ALS Center

The ALS Center at LHMC

The ALS Center at Lahey Hospital & Medical Center is a multidisciplinary center devoted to the diagnosis and treatment of motor neuron diseases (MNDs) in adults, particularly amyotrophic lateral sclerosis (ALS –  also known as Lou Gehrig’s disease).

Specialists from multiple departments including neurology, behavioral neurology, social work, respiratory, nutrition, and physical, speech and occupational therapy work together to provide patients with individualized, comprehensive care. Our multidisciplinary approach enables patients to maintain maximum neurological functioning in a supportive environment.

Overview of Motor Neuron Diseases

Motor neuron diseases, such as ALS, are a group of progressive neuromuscular diseases that destroy motor neurons, the cells that control muscle activity such as walking, breathing, speaking, and swallowing. When the muscles stop receiving signals from lower motor neurons, they weaken and shrink in size. They may also begin to spontaneously twitch. These twitches, also known as fasciculations, can be seen and felt beneath the skin. When lower motor neurons stop receiving signals from upper motor neurons in the spinal cord or brain, muscle stiffness (spasticity) and hyperactive reflexes can result. This can make voluntary movements slow and difficult. Over time, individuals with MNDs may lose their ability to walk or control other movements.

MNDs are classified according to whether the loss of function is genetically inherited or sporadic, as well as which neurons are affected.

Diagnosing ALS

ALS and other MNDs can vary dramatically in their initial presenting symptoms and physical manifestations. At our center, patients and caregivers meet with experienced neurologists and other specialists to establish a diagnosis. An ALS diagnosis requires comprehensive interviews with both patient and caregiver, neurological and mental status exams, and depending on the findings, additional studies to help narrow down possible causes. These studies may include brain and spinal cord imaging with magnetic resonance imaging (MRI), blood tests, genetic testing, electromyography/nerve conduction study (EMG/NCS), spinal fluid analysis, and muscle or nerve biopsy.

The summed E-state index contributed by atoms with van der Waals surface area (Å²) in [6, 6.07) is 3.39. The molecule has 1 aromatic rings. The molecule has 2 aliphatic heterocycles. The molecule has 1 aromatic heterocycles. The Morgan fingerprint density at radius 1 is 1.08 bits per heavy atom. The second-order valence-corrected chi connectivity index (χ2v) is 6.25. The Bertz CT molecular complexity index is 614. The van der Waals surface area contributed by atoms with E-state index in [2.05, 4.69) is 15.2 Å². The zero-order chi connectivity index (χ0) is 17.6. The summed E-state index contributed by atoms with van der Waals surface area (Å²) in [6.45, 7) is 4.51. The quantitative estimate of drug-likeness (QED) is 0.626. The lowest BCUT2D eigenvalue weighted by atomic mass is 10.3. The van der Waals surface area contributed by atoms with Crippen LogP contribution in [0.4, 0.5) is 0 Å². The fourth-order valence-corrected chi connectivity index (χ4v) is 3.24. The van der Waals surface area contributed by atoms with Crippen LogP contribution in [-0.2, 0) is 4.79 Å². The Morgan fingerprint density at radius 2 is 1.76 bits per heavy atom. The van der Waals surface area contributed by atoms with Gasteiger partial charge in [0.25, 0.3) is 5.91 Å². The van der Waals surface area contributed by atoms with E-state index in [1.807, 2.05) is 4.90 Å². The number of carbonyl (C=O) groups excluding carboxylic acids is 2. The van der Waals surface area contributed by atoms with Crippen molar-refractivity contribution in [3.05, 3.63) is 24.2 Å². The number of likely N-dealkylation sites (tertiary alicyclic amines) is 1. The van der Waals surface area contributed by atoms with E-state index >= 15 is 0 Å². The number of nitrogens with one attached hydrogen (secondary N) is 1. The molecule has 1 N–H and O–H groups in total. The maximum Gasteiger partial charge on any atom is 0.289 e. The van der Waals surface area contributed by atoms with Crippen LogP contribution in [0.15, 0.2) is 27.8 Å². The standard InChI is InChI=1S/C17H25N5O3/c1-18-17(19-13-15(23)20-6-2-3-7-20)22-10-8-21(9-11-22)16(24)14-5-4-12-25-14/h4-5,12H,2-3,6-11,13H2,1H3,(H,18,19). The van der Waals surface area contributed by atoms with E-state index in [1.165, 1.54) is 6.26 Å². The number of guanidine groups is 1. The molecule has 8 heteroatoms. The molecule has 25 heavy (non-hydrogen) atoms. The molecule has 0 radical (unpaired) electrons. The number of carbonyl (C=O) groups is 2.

Goals of the ALS Center

The ALS Center aims to:

  • Provide ALS patients with optimal care and treatment, and support their families.
  • Maximize patient function, safety and comfort.
  • Educate patients and their family members about the disease and its treatment.
  • Facilitate patient participation in clinical trials.
  • Coordinate care with the patient’s primary care physician.
Treating ALS

Treating ALS seeks to maximize the patient’s quality of life. We focus on what our patients and their families tell us is important to them, utilizing a variety of medications to target specific symptoms such as muscle cramps, spasticity, pain, sleep disturbance, depression or agitation, excess saliva, and shortness of breath. Patients  are seen regularly and may choose to participate in rehabilitation therapy with respiratory, speech, physical, and occupational therapists specially trained in ALS management.

Our team helps patients get three FDA-approved medications for ALS, including Riluzole, Radicava (Edaravone), and Relyvrio. Additionally, we are establishing clinical trials for ALS patients in collaboration with other institutions to advance ALS therapies.

We provide guidance and support for any concerns that may emerge, including personal safety, medical equipment, and home services.

Our social work team can guide patients and their caregivers as they begin to think about next steps, including establishing a power of attorney and health care proxy and how to begin considering financial planning and implications.


The Neurophysiology – EMG Fellowship at Lahey Hospital and Medical Center is committed to training the next generation of clinical and academic experts in the diagnosis and management of neuromuscular diseases including ALS.

Publications on ALS

Types of Motor Neuron Diseases

Motor neuron diseases include:
  • Amyotrophic lateral sclerosis (ALS)
  • Congenital SMA with arthrogryposis
  • Kennedy’s disease
  • Post-polio syndrome (PPS)
  • Primary lateral sclerosis (PLS)
  • Primary muscular atrophy (PMA)
  • Progressive bulbar palsy (PBP) or progressive bulbar atrophy (PBA)
  • Spinal muscular atrophy (SMA)
  • Spinal muscular atrophy with respiratory distress type 1 (SMARD1)

Director, ALS Center

ALS and Neuromuscular Subspecialty

Behavioral Neurology

  • Tara Adams, RRT
Speech Language Pathology
  • Cara Spang, MS, CCC-SLP
  • Marina Lamb, MS, CCC-SLP
Physical Therapy
  • Kristy Allen, DPT
  • Bridget Steen, PT
Occupational Therapy
  • Caitlin Simpson, MSOT, OTR/L, CBIS
  • Katherine Carithers, MHA, RD, LDN
Clinical Trial and Research
  • Art Eleanore, MPH
  • Kaitlyn Kirchhoffer, BSc
  • Catia Melo